Geography in the News: Quinoa

By Neal Lineback and Mandy Lineback Gritzner, Geography in the NewsTM

Quinoa: An Old and New Nutritional Food in Western Diets

In February, the United Nations declared 2013 “The International Year of Quinoa.”

Quinoa is the latest trendy food originating in the developing world and quickly popularized in the Western World. The crop is critical to the diet of many in South America, but also has superb dietary benefits for societies now “discovering” it.

Quinoa (KEEN-wah) has many qualities that ideally suit the palettes of Americans and Europeans. While 30 years ago there was scarcely a market for this crop outside of Bolivia and Peru, the export market currently is booming and quinoa can be found in nearly all health food stores and large supermarkets.

Quinoa is a seed likely native to the Altiplano in the Andes. The plant belongs to the beet family, growing as an elongated vertical stalk with rows of seeds on each. Quinoa has been domesticated in the Andes for at least 3,000 years for human consumption, but perhaps it was harvested in the wild for nearly 7,000 years.

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According to an article in Eating Well (April 2013), Bolivia and Peru produce 90 percent of the crop worldwide and Bolivia, the largest producer, harvested 48,500 tons (44,000 metric tons) in 2012. Since 1999, Bolivian production of quinoa has increased by at least 50 percent. The result of quinoa’s new-found popularity is rapidly rising local prices.

Currently, most commercial quinoa is grown in the cold, dry Altiplano between 8,202 to 13,123 feet (2500 and 4000 m.), but it is also found at lower elevations in Chile and Peru. Varieties of the plant can withstand some nighttime freezing temperatures and dry, infertile soils, while other varieties can endure tropical moist environs. It is a very hardy and adaptable plant.

The quinoa seeds (called grains) are harvested only by hand, thus limiting its adoption as a crop in the world’s mechanized agriculture regions. The seeds are dried and their bitter husks removed, leaving grains slightly larger than rice. The bitter husk seems to dissuade birds from pirating the seeds in the field.

Quinoa can be used in many recipes. It has a texture like rice, but generally takes less time to cook. Unseasoned, quinoa has a slightly nutty taste and it can be seasoned to suit nearly any palette. It fits well in place of rice in most any meal, but it has far more dietary attributes than rice.

As a basic food, quinoa is a “bonanza” of nutrition. Abundant in iron and fiber, quinoa is a complete protein, providing all nine essential amino acids. It is gluten free and most of the current production is grown organically.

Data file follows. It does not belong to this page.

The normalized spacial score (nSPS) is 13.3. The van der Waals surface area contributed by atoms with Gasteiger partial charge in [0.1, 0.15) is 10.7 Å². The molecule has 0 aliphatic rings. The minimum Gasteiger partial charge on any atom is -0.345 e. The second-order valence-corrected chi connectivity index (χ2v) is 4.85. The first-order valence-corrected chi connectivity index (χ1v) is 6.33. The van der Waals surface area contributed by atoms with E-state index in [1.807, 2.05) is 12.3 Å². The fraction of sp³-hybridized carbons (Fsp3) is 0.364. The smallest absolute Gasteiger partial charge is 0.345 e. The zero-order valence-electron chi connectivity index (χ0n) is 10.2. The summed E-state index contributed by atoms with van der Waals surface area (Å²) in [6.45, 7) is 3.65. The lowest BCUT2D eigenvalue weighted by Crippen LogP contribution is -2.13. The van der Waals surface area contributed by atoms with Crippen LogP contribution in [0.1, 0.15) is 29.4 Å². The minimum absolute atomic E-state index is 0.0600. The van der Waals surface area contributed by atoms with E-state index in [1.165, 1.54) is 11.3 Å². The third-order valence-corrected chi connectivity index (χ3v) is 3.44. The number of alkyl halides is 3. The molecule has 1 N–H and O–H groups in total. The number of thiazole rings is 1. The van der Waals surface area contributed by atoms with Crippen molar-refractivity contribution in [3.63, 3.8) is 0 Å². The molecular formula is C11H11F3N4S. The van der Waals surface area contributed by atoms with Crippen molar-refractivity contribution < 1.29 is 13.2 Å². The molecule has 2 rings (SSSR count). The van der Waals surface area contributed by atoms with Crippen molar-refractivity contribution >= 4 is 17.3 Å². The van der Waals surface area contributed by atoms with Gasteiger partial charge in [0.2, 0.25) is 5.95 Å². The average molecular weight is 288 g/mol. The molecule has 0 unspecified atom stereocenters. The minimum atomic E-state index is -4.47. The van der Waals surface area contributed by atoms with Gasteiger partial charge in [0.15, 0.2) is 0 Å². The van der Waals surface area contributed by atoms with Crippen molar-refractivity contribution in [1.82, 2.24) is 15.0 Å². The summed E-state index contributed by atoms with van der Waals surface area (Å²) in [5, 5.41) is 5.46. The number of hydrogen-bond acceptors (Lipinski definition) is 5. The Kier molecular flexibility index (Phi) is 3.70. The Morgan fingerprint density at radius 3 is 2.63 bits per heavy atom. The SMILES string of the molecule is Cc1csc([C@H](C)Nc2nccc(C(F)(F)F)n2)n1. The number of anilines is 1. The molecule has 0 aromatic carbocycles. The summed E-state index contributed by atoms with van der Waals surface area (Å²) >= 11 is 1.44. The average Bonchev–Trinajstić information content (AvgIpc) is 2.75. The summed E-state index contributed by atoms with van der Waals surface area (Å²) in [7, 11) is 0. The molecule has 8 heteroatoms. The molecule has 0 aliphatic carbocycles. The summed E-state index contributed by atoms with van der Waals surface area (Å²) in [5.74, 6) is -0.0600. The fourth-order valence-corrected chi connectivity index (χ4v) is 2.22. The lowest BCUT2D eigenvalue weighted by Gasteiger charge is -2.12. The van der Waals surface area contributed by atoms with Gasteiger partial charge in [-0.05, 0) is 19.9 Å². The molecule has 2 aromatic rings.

Quinoa thus provides vital nutrients to high elevation populations who lack many cultivated fruits and vegetables. Perhaps even more crucial to the Altiplano’s population is the fact that quinoa is quickly cooked, saving home fuel. In the near absence of woody plants on the cold and barren plains of the region, fuel is a premium.

Quinoa is now sold around the world, becoming popular not only in North America, but in Europe, Asia and Africa, as well. The Chinese and Japanese markets for quinoa are particularly increasing. Its 2011 value per ton on the world markets was nearly 10 times that of wheat. Up until now, quinoa as a crop has not been widely adopted in other countries, perhaps because of its intense labor requirements, but it is only a matter of time.

As the market cost of quinoa has increased in Bolivia, there have been benefits and penalties to the Bolivian population in general. Farmers’ incomes have increased exponentially, even drawing some rural-to-urban migrants back to farming. On the other hand, the rising price of quinoa in the local markets has created a food security issue, particularly among the poorer non-farm population.

Such food security issues often occur in developing countries. As economies change from self-sufficient farming to commercial farming, often either the land is removed from food crop production or the food itself is sold in international markets at higher prices than the local population can afford. In both cases, food prices quickly escalate, affecting the poorest, weakest, youngest and oldest segments of the population the most. In the case of Bolivia, removal of nutrient-rich quinoa from diets may have particularly detrimental and lasting effects on Bolivia’s youngest generation.

And that is Geography in the NewsTM

Sources: GITN 1195 A New Food in Western Diets, April 26, 2013; Thompson, Matt, “Quinoa,” Eating Well, April 2013;; and

Co-authors are Neal Lineback, Appalachian State University Professor Emeritus of Geography, and Geographer Mandy Lineback Gritzner. University News Director Jane Nicholson serves as technical editor.                                                                               





Changing Planet

Meet the Author
Neal Lineback has written weekly Geography in the News (GITN) articles for more than 25 years (1,200 published articles) while he was Chair of Geography and Planning at Appalachian State University and since. In 2007, he brought his daughter Mandy Gritzner in as a co-author. She is also a geographer with a graduate degree from Montana State University. GITN has won national recognition and numerous awards from the Association of American Geographers, the National Council for Geographic Education and Travelocity, among others..